This house ﬁlls me with pride. The portraits of three generations of my ancestors in the house remind me of my heritage and the rich and unique culture of the Peranakan Cina (Peranakan Chinese). This house gave me my ﬁrst whiff of the aromatic spices used in our delectable cuisine, my ﬁrst touch of the delicate cloth and intricate embroidery of my mother’s kebaya, and my ﬁrst glimpse of porcelain wares emblazoned with an audacious mix of pink and teal, so unmistakably Peranakan Chinese. As I live and love the Peranakan Way of life, my hope is that the conservation of this house as a museum will encourage the learning, appreciation and preservation of this beautiful culture.— Chan Kim Sinn
The Peranakan Chinese developed a unique culture and lifestyle. Traditional Chinese religious practices and festivals were strictly adhered to, but everyday life was influenced by the popular culture in the towns they lived in, which were multicultural (including inﬂuences from Malay and Indian as well as colonial Portuguese, Dutch and British cultures). In Malacca, besides the Peranakan Chinese community, there is also the Malacca Chitty (Peranakan Indian) community.
The Baba & Nyonya Heritage Museum was established to reflect this cultural diversity. In I861, a Peranakan Chinese family acquired three adjoining terraced houses as their residence. Four generations lived in this household before it was opened by the family as a museum in 1985.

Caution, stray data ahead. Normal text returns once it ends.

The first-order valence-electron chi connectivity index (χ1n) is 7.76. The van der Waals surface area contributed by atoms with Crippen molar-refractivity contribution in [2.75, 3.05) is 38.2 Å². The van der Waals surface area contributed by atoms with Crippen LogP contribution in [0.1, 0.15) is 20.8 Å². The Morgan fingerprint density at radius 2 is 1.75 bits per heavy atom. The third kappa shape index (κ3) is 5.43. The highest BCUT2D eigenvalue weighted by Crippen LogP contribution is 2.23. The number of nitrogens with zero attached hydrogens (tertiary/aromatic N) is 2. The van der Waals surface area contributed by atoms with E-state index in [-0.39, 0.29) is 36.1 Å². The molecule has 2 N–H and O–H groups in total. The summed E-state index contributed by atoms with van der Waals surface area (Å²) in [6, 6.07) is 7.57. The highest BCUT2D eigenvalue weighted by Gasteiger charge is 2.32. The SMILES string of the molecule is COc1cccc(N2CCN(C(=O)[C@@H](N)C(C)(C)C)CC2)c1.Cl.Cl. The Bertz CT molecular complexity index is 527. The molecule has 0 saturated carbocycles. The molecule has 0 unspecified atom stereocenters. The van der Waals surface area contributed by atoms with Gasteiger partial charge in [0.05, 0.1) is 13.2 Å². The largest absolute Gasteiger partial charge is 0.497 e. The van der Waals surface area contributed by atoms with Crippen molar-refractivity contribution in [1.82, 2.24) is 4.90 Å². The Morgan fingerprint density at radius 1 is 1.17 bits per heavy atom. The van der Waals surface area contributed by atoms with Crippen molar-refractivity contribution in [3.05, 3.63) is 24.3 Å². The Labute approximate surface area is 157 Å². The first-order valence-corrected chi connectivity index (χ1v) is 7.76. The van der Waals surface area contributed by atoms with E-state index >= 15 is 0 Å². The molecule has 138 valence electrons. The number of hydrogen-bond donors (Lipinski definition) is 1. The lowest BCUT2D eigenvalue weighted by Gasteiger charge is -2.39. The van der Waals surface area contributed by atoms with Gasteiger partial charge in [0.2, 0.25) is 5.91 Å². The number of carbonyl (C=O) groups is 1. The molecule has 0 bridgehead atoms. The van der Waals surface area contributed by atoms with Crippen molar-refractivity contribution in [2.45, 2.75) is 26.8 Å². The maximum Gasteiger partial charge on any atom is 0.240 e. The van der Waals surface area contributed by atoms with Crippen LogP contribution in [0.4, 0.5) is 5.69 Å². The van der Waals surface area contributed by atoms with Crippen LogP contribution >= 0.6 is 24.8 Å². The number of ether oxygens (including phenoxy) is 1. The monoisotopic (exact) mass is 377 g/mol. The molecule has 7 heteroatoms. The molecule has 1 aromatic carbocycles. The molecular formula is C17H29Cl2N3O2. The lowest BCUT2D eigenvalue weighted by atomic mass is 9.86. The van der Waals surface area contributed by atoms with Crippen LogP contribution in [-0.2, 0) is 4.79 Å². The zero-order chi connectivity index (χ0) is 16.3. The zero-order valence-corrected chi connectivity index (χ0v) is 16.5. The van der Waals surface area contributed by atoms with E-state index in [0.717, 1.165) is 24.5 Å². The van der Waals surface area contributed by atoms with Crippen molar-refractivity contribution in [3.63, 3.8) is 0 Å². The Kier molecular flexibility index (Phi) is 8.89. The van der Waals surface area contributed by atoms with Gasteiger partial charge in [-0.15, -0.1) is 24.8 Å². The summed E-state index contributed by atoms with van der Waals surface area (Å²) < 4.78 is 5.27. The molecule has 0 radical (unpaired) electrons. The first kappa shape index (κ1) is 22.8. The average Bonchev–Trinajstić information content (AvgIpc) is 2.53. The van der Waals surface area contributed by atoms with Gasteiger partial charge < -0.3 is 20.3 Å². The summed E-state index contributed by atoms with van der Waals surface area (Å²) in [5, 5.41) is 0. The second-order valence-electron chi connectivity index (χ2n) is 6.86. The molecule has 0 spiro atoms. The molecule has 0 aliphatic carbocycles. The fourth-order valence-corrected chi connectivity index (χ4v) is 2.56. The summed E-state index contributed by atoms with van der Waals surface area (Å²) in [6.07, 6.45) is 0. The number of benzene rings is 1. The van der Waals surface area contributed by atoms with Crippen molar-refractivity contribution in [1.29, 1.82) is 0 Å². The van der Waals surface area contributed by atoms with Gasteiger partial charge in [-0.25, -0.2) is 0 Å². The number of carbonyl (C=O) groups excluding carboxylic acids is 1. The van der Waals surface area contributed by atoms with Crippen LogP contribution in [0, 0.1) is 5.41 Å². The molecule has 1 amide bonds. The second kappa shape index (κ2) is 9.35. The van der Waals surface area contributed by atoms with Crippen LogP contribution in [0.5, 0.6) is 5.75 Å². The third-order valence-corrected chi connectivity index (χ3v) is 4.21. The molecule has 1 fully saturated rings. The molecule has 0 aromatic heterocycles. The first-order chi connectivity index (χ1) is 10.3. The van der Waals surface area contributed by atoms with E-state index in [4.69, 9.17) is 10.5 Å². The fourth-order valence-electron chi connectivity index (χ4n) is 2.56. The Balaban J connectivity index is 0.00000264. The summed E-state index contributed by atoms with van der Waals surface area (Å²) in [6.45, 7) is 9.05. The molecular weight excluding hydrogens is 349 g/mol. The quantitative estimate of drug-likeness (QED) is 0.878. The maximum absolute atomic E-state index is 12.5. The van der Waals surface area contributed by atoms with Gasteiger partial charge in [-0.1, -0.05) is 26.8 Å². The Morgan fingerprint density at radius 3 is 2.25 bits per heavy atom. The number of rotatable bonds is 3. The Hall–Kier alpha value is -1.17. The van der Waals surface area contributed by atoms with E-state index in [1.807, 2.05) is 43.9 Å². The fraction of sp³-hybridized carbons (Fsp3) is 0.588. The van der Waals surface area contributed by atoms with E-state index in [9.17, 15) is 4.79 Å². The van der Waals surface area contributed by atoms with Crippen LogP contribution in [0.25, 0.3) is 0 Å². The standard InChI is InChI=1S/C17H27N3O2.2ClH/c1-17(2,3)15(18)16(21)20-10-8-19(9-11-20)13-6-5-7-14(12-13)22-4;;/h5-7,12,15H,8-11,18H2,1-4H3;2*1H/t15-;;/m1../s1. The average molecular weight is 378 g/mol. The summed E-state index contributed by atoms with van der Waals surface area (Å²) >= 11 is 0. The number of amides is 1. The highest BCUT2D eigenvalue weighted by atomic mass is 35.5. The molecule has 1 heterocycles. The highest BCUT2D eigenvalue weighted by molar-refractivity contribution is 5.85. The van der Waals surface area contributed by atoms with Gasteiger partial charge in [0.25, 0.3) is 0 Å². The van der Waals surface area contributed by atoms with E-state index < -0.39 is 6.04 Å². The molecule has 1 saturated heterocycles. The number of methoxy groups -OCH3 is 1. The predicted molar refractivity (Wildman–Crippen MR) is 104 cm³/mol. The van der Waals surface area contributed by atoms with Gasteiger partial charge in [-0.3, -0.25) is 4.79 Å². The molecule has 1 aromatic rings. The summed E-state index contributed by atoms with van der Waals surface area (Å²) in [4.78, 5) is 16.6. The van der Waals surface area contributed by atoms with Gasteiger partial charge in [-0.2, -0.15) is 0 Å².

The house comprises three building lots and has one of the more ornate facades on the street. Ownership records reveal that the three houses had already existed in 1821. Several changes of Peranakan Chinese owners took place before Houses 170, 171 and 172 were bought by Chan Tiang Poye (uncle of Cheng Siew) in 1861. Records show a conveyance of the houses to Tiang Lock (father of Cheng Siew) in 1867, and then to Cheng Siew in 1913. Today they are numbered 48, 50 and 52.
Each house is approximately a narrow 18ft(5m) in width with House 48 as the widest, and measures an extraordinary 160 ft (48m) in length. Houses 48 and 50 formed the main residence of the family, while House 52 was the servants’ quarters. From the outside, one may notice a distinct difference between the plain wooden windows used for the servants’ house, and the intricately carved ones for the main house.
The building perhaps dates from the Dutch colonial period in the 1600s, however the current so-called Straits -Eclectic facade dates to the 1910s. The exterior is decorated with glazed tiles and wall mouldings, and crowned with rooflines that blend eastern and western elements. Chinese decorative features and gilded calligraphy are carved on doors and windows.This hybrid frontage sets the tone for the architecture and interiors of the house.
In the Dutch colonial period, the street was known as Heeren Staat (Gentleman’s Street). Today it is named after one of Malaysia’s founding statesmen Tun Tan Cheng Lock, who was one of the street’s residents and was also a Peranakan Chinese.